[personal profile] niori_1709
Of course I moved to Korea in the middle of a winter cold snap (from Siberia guys, Siberia), so that cut out a good chunk of the things I could do. As much as I wanted to see all the magnificent temples, palaces and shrines, those things would have to wait for warmer weather. It shouldn’t surprise anyone that knows me that the first tourist related thing I did while in Korea was to go to a museum. Not just any museum, but The National Museum of Korea. I wanted to start off at the top of the ladder apparently. The museum is located right in Seoul, and only a hour or so subway ride away. After spending roughly three hours there, I can tell you that that museum totally deserves to be at the top of the ladder.

The National Museum of Korea covers the very long span of Korea’s history. Katie (my co-worker) and I went at a time that we could get an English tour. I’m glad we did, because the tour was a great one, though we did admittedly have to skip a lot of stuff on it. The museum itself is huge, and you could literally spend the whole day there, and maybe then you’d be able to see everything, so the length of the tour didn’t bother me, especially since we were more than welcome to wander at our leisure once it was finished. Our tour guide was great, and it was obvious that she was really passionate about Korean history. She focused mainly on early Korean history for the most part, and only mentioned modern things near the end and briefly. For me, the most fascinating aspects were how she explained Korean history within the framework of the major philosophical and religious thoughts that have developed, especially Buddhism and Confucianism (with a brief mention of Taoism and Catholicism as well). Ever since I took an East Asian religious studies class (which, sadly enough, never mentioned Korea), I’ve been interested by the two of them. Interestingly enough, the museum focused more on religious, cultural, philosophical and political developments in Korean history more than the history of warfare. Not completely of course, because in order to explain modern Korea you need to hear about the unification of the three kingdoms and how that happened (conquering of course), the various times Japan tried to, and eventually did, occupy Korea (that was mentioned a lot- they’re not too fond of the Japanese) and of course the Korean War. Yet I still found it interesting and wonderful that, instead of focusing on the big, flashy stuff, they focused at the core of Korean history- the intangible things that helped make Korea the one we know today.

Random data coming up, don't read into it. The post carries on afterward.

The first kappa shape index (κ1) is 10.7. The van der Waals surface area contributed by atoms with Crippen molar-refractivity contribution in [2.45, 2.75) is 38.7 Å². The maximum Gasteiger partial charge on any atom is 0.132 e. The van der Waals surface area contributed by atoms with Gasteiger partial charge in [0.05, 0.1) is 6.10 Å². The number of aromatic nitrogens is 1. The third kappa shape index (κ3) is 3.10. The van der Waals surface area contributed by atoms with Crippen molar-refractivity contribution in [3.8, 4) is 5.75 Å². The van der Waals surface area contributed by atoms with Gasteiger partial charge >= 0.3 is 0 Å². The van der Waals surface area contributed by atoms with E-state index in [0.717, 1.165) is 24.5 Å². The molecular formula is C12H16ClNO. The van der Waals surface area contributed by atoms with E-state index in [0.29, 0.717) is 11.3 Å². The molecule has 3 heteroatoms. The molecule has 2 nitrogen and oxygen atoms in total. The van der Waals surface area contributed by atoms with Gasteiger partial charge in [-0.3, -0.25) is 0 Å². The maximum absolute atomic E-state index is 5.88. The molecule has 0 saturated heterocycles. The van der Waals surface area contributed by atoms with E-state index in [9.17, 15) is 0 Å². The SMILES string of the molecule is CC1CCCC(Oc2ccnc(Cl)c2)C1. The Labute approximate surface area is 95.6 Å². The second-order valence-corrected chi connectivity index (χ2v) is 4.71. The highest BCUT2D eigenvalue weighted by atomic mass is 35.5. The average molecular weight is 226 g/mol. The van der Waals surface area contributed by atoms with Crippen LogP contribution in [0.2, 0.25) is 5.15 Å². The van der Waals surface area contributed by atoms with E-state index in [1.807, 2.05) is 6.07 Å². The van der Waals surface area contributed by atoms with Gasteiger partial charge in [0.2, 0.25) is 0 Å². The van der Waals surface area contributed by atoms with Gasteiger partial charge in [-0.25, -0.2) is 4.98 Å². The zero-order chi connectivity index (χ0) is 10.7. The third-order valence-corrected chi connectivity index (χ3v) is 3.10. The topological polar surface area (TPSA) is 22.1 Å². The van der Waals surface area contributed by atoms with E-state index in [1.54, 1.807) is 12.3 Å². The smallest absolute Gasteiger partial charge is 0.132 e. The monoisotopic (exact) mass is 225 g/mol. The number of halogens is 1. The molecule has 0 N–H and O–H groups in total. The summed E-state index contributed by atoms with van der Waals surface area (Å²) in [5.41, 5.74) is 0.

The artefacts in that museum were astounding. I’ll admit that I was most impressed by the Buddhist artefacts, including a ten story pagoda that was absolutely amazing and the numerous statues of Buddha (there’s a room just for them). There was also an amazing replica of a tomb (regrettably located in modern North Korea, so it’s not something any of us will ever see in real life). The walls of the room were painted like those found in the real tomb, and they were magnificent works of art. Each wall had the sacred animal that represented that direction- a dragon, a phoenix, a tiger and a turtle (well…it’s supposed to be a turtle, but I don’t see the resemblance). After having them pointed out and explained by the guide, I began to see them everywhere. Not only in that museum, but in other places I’ve visited as well. Knowing what they mean has added a whole new layer to my appreciation of Korean history and art. Speaking of art, there was also a room that showcased calligraphy, mostly that done my famous calligraphers, and another that had a collection of Korean artwork. There were a number of paper fans that had scenes painted on them, and they were some of the most beautiful works of art I have ever seen. The pottery was also exquisite, my favourite being the very last item we were shown on the tour. It’s a deceptively simple piece called full moon pot. It’s plain and doesn’t look like anything special, but it’s a very particular and difficult pot to make. It needs to be absolutely perfect, otherwise it’ll break and be absolutely useless.

The National Museum of Korea was absolutely perfect, and an absolutely perfect thing\ for me to do for my first week in Korea. It was an amazing introduction to Korea and her history, and it made me realize right off the bat how spectacular this place I had moved to was. It wetted my appetite for more, and now I can’t get enough learning and knowledge about my home for the next year.